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Just the FACTS

California’s Water Grid

    • The water grid is a statewide network of storage and conveyance facilities.
      Most of the water supplies for California’s cities and farms depend on the capture and storage of winter rain and snow in surface reservoirs and aquifers. Storage alone is not enough, however. California also relies on thousands of miles of canals and aqueducts—as well as rivers—to move water to where it is needed. This network of above- and below-ground storage and conveyance systems—operated by diverse entities—serves as a “water grid.”
    • The grid provides multiple services, which are sometimes in conflict.
      The grid not only meets needs for water supply, it is also operated to safeguard downstream residents from harmful floods, protect fish and wildlife habitat, and support recreation. Many of the grid’s dams also generate hydropower, supplying about 15% of the state’s electricity on average. However, the many demands on the grid are sometimes in conflict. For example, flood protection works best when reservoirs are empty and can capture water from winter and spring storms. But water supply managers seek to fill reservoirs during these same times to meet summer demands. And the needs of hydropower, recreation, and the environment often conflict with both supply and flood control. The challenge for the grid’s managers is how to balance these competing objectives.
    • Important elements of the system are in poor condition.
      The state’s water infrastructure is aging. Two-thirds of California’s dams are at least 50 years old, and more than 90 need major upgrades to better handle large floods or withstand earthquakes. The aqueducts that convey water across the state are also facing problems. Three of the most important in the Central Valley—the California Aqueduct, the Delta-Mendota Canal, and the Friant-Kern Canal—have significant reductions in their capacity caused by land subsidence from excess groundwater pumping. Overuse of groundwater in many parts of the state has dried up drinking water and irrigation wells, harmed wetlands, and increased the energy costs associated with pumping groundwater. Strategic investments are needed to help California store and convey water more effectively and take better advantage of opportunities to trade it—an important way to reduce the social, economic, and environmental costs of water reductions.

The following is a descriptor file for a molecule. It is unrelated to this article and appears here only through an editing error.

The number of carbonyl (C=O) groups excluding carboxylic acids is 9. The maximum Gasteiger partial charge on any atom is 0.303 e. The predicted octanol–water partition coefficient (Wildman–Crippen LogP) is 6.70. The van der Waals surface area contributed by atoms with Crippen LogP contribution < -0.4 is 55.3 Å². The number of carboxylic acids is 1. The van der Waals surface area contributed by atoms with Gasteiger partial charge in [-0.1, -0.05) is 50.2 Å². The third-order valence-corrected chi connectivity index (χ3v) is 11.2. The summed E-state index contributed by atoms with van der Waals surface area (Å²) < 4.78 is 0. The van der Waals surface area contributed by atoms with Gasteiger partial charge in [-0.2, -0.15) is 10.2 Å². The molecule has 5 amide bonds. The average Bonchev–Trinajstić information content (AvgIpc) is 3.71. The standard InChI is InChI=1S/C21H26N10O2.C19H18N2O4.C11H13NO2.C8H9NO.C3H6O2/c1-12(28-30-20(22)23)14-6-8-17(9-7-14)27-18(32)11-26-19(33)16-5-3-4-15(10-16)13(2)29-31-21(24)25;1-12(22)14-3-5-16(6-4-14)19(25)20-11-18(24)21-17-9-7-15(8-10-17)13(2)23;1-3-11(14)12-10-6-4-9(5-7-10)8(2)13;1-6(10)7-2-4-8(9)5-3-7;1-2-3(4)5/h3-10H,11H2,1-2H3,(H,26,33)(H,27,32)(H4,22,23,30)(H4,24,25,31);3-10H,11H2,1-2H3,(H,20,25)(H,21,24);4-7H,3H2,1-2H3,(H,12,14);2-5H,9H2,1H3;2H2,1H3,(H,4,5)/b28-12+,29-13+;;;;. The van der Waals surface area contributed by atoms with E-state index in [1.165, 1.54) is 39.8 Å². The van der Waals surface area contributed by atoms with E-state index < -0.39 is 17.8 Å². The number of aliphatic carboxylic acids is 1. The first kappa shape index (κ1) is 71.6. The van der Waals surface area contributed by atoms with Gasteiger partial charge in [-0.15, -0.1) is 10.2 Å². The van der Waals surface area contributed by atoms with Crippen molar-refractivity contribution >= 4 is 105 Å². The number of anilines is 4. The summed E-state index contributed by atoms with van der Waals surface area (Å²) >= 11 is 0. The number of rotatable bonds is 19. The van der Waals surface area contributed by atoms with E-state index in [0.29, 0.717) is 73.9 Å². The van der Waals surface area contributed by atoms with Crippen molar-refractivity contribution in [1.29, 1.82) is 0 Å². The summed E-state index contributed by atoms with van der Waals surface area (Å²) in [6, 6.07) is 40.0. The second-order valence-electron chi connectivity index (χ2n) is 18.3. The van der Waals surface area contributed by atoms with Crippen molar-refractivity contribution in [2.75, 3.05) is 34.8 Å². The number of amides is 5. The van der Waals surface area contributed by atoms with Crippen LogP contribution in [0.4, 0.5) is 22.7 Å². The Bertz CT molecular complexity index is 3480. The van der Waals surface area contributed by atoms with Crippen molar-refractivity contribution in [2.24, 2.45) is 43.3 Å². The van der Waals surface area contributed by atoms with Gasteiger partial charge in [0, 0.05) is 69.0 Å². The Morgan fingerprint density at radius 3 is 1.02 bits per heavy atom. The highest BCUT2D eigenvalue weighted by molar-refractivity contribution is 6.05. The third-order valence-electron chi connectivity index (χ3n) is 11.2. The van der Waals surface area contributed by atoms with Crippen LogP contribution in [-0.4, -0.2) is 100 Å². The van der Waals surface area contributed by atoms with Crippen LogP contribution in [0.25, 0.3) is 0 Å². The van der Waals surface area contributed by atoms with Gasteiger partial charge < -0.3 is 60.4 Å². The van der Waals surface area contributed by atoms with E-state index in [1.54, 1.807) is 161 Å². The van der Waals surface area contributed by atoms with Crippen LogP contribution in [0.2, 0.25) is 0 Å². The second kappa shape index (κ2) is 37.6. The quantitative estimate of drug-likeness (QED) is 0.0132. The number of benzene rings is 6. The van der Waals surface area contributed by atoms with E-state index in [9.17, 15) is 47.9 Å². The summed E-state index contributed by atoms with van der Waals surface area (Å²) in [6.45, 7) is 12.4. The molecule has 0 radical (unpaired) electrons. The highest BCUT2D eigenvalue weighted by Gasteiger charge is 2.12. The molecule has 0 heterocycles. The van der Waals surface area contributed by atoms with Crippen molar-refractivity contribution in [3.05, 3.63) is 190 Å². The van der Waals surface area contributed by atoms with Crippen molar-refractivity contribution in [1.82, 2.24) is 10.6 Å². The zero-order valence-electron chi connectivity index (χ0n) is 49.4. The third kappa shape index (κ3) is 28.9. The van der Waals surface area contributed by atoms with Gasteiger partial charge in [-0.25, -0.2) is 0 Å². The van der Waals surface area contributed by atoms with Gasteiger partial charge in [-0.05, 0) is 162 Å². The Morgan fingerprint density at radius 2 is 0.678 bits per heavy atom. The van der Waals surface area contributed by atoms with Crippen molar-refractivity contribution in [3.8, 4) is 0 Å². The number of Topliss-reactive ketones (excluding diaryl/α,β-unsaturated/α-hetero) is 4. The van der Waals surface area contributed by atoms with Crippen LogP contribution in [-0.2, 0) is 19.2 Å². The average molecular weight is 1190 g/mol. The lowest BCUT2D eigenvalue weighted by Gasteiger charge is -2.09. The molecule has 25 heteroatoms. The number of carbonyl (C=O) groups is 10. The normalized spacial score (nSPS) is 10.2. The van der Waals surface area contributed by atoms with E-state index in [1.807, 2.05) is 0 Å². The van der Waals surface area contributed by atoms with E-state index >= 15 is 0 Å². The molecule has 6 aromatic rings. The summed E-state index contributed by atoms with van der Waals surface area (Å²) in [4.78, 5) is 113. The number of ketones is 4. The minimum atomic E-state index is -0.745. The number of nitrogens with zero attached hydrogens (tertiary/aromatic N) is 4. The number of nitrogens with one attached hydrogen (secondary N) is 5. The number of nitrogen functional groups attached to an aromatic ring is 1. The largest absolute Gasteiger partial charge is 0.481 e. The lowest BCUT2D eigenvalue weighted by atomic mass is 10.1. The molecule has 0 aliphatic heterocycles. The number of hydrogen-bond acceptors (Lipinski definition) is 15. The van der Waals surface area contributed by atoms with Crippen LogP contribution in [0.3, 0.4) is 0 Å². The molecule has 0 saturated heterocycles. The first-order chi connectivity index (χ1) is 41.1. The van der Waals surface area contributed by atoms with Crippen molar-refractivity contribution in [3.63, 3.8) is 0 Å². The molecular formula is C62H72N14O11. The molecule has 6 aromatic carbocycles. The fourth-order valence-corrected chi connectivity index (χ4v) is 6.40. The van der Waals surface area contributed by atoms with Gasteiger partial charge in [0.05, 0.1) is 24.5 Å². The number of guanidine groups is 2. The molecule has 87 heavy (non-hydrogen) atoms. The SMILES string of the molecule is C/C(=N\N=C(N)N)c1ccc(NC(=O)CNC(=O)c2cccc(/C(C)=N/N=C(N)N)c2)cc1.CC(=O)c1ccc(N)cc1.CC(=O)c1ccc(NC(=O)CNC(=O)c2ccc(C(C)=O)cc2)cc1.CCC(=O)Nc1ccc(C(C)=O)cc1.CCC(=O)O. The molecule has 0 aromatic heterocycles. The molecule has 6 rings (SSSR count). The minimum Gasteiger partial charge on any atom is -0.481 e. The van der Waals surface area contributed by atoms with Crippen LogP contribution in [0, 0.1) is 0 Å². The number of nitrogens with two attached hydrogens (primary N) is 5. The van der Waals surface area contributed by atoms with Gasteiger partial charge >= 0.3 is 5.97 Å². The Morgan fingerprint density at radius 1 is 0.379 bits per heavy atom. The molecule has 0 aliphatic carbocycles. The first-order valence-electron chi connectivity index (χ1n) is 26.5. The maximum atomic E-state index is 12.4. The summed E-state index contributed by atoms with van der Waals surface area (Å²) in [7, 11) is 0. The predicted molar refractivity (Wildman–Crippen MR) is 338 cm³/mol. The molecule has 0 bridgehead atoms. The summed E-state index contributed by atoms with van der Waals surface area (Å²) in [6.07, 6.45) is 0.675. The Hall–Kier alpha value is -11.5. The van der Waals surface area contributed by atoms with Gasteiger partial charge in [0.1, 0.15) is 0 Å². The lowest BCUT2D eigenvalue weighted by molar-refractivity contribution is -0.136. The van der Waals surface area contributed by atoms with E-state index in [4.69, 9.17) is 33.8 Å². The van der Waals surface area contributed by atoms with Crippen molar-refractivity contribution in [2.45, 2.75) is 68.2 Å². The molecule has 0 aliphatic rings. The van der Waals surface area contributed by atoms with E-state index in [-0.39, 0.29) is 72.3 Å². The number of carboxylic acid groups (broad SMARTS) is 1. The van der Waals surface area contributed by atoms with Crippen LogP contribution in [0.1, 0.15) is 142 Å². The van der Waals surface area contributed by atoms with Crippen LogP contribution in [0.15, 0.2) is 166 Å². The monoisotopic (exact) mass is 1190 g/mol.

• Management of the grid is fragmented.
      The grid’s dams, canals, and aqueducts are owned and operated by a wide array of federal, state, regional, and local water agencies. This makes water accounting, management, and governance of the grid very complex. And although surface water and groundwater are physically connected, they are not explicitly linked in California water management practices. Implementing the Sustainable Groundwater Management Act should strengthen the surface water–groundwater connection.
    • The grid is ill-prepared to handle climate change.
      Five key climate pressures—warming temperatures, shrinking snowpack, shorter and more intense wet seasons, more frequent extreme wet and dry years, and rising seas—will make it harder to store water for droughts, manage floods, and protect freshwater ecosystems. Climate change is already affecting management of the grid. Warmer, more intense droughts—such as the one California experienced from 2012-16—increase pressures to draw down groundwater reserves and reservoirs. Warmer, more intense storms add stress to surface reservoirs. California’s water grid is not prepared to handle these mounting pressures. Yet the grid is also the state’s most valuable asset for adapting to the changes in store. Adapting to a more volatile climate will require more operational flexibility to enable storage and conveyance facilities to work together as an integrated water supply and flood management system. Increasing the use of natural infrastructure such as restored floodplains can also help.

The water grid includes both surface and groundwater systems

figure - The Water Grid Includes Both Surface and Groundwater Systems

SOURCE: Developed by the PPIC Water Policy Center using information from the California Department of Water Resources.

NOTES: “Taf” is thousands of acre-feet. The top map shows 62 surface reservoirs with storage capacity greater than 100 taf, scaled to size. Their combined capacity is 36.5 million acre-feet (maf). The lines show rivers in blue and built conveyance infrastructure facilities (canals, aqueducts) colored by ownership. Not shown are more than 1,400 smaller reservoirs (with a total capacity of less than 7 maf). The bottom map shows 85 priority basins subject to the Sustainable Groundwater Management Act (SGMA), and 43 areas where groundwater is already formally managed through adjudication (a court agreement on how much groundwater can be extracted—34 basins) or other special management arrangements (9 basins) as of August 2019.

 

Sources: Mount et al., Managing Drought in a Changing Climate (PPIC, 2019) (climate pressures); US Army Corps of Engineers (National Inventory of Dams); California Department of Water Resources (Listing of Dams, groundwater basins); California Energy Commission (Energy Almanac).

Supported with funding from the S. D. Bechtel, Jr. Foundation.

Authors

Alvar Escriva-BouAlvar Escriva-Bou
Research Fellow
Ellen HanakEllen Hanak
Center Director and Senior Fellow
Jeffrey MountJeffrey Mount
Senior Fellow

PPIC WATER POLICY CENTER

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